It looks like this was forward thinking on the part of the judge since Oracle lost the case and is now strapped with paying what is believed to be upwards of $300,000, the result of being dragged through the courts multiple times.
Samsung today fired back at Apple’s recent allegations of patent infringement relating to the Galaxy S III. Apple has claimed the phone infringes on at least two of its patents, and has requested an injunction to prevent sales in the US until it can figure it out for sure. Samsung responded in a statement that it can and will “demonstrate to the court that the Galaxy S III is innovative and distinctive“. The Galaxy S III went on sale in Europe on May 29th, and is expected to go on sale in the US in July, months before Apple is expected to unveil the iPhone 5.
This is just the latest in the never ending feud between Apple and Samsung, and it seems Apple is feeling more and more vulnerable as it seeks to maintain its market share through litigation instead of innovation. We’ll keep you posted, but for those of us waiting for a Galaxy S III here in the States, let’s hope this gets settled quickly.
Raise your hand if you’re sick of all the litigation. Yeah, me too. Apple and Samsung have been doing the legal dance for a while now, talks failing, and it continues. In December, Apple was denied a preliminary injunction against many Samsung products. Now, Apple has filed for more injunctions against more Samsung products… including the shiny new Galaxy S III.
What is Apple complaining about this time? The same thing Apple just fought HTC and Motorola over: a “data tapping” patent regarding the multi-option dialog that appears when pressing a phone number in an email or webpage. On top of that, Apple is also claiming the S III violates a unified search patent, essentially adding Apple’s Siri as the victim. It’s not Samsung’s S-Voice that has Apple’s panties in a bunch, but rather the base Android voice command and search architecture.
So far the presiding judge has not granted Apple the injunction, regardless of how much Apple stresses the importance of the timing before Samsung’s global release.
Let’s hope it stays that way.
Just when you think the storm had passed with the HTC One Series fiasco (which caused significant delays of anticipated devices), Apple has slapped HTC with yet another International Trade Commission complaint. Apple’s claim: HTC hasn’t done enough to avoid patent discrepancies and is still violating patents. The complaint identifies 29 devices which not only include the One Series smartphones, but devices dating back to 2 years ago including the EVO 4G, Amaze 4G, Rezound and Thunderbolt. In short– Apple is seeking “an emergency proceeding and enforcement action to prevent further infringement”. Essentially— if Apple gets its way, the ITC would essentially force HTC to modify its existing devices within a specific timeframe, while causing additional delays for devices that still have yet to be released.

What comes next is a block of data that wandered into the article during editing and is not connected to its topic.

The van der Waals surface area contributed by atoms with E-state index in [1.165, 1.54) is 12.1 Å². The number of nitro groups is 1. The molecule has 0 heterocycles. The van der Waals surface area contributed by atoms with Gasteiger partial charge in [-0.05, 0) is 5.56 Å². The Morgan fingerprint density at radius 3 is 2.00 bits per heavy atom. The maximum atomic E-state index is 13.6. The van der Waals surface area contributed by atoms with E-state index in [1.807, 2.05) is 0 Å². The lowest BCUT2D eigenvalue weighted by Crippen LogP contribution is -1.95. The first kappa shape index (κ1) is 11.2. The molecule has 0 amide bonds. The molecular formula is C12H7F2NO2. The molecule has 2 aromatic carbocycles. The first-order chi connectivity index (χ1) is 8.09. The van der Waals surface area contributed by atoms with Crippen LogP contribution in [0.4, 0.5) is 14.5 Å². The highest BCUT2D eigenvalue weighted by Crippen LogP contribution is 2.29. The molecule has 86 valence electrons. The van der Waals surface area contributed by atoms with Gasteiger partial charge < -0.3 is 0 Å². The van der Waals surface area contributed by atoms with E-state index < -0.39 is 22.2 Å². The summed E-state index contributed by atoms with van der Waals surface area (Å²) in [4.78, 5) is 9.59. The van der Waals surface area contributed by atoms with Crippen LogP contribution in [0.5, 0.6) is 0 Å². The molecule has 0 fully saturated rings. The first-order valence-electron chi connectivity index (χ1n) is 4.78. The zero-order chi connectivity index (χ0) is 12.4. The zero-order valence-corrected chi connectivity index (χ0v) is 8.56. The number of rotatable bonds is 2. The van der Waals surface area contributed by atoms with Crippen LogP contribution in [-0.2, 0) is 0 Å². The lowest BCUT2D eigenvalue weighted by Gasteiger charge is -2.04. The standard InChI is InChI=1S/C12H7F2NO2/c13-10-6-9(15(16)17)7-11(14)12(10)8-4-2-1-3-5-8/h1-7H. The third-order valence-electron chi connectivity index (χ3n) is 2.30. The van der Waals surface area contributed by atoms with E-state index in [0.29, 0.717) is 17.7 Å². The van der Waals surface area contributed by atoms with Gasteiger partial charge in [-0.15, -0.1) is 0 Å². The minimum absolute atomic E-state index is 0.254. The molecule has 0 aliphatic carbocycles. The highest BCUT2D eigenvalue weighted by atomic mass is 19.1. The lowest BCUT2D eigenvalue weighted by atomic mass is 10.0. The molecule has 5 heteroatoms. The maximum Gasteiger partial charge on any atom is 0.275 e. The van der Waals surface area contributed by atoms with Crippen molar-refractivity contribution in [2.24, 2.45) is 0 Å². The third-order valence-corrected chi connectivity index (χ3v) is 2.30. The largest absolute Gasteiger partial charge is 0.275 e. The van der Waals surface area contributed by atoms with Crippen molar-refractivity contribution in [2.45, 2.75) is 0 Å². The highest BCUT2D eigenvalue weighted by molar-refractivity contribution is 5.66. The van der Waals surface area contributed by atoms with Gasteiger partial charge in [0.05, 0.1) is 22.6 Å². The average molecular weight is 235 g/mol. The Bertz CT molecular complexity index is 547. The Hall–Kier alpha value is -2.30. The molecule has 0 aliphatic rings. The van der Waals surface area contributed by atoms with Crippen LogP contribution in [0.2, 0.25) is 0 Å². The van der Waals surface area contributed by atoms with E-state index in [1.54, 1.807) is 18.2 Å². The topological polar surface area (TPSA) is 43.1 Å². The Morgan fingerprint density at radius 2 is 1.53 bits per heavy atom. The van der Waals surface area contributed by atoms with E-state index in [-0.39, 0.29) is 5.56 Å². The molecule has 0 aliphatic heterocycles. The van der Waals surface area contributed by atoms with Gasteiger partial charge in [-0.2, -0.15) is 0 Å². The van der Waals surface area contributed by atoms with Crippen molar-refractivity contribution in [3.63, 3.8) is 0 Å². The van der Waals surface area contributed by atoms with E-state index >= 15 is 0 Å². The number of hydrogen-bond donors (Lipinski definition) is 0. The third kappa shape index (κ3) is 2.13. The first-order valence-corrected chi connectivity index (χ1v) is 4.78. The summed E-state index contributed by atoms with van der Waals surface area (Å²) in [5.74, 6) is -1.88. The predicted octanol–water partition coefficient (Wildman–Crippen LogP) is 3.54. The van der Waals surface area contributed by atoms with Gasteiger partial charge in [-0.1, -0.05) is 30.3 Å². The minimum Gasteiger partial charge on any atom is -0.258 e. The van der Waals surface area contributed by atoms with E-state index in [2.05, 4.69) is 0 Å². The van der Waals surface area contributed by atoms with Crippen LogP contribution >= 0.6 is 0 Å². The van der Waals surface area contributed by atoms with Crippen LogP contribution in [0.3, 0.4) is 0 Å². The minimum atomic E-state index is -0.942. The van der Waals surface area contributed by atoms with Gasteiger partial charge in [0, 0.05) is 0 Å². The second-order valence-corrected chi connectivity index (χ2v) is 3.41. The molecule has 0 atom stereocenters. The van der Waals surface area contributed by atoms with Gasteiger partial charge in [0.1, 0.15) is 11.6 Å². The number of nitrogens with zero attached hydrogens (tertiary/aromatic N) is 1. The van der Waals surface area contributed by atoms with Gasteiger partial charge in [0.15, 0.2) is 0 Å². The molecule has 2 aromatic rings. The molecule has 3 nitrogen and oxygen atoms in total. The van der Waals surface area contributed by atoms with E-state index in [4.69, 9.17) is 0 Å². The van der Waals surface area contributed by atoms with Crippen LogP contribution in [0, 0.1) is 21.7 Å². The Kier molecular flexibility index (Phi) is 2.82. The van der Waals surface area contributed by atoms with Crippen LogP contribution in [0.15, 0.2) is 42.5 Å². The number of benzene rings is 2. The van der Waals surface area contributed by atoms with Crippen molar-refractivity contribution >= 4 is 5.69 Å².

Ladies and gents, be prepared for another round of the waiting game for the HTC One Series smartphones… whether or not Apple’s cause is heard or not.
Oracle has its sights set on a new target now that it quickly found it was no match for Google. It has decided to go after patent troll and bully Lodsys by seeking invalidation of four of Lodsys’ patents. Here’s the quick rundown of Lodsys: the company has been harassing developers of all types for the last few years by either suing them or offering quick and
demeaning small settlements. Developers generally figured it would be easier to settle, rather than go out through a costly and exhausting legal battle. However, the same developers who were bullied eventually went to Google and asked for some help regarding this. Google filed a report for reexamination back in August 2011 seeking to invalidate two specific patents: “078″ and “565″. Generally speaking, if the patents were found invalid, then Lodsys would have no patents and thus, nothing to sue for. The catch to this process is it takes an incredibly long time to go through the process and both Lodsys as well as developers almost always settle before the process is complete.
So what does this have to do with Oracle? Well there is the notion that Oracle is trying to make a few things right away since it lost to Google. You see, like Google-based developers, Oracle developers have also been sued by Lodsys in the past. Seeing that it can at least salvage something from the Google loss, Oracle has decided to sue Lodsys for you guessed it— seeking to invalidate patents. The difference between Oracle’s action against Lodsys and Google’s previous action? Well— this is a lawsuit. This means if Lodsys is found guilty, you can bet Lodsys will be liable for any and all damages including legal fees and additional costs.
Ladies and gents, let the next chapter of the lawsuit games begin.
source: Android Police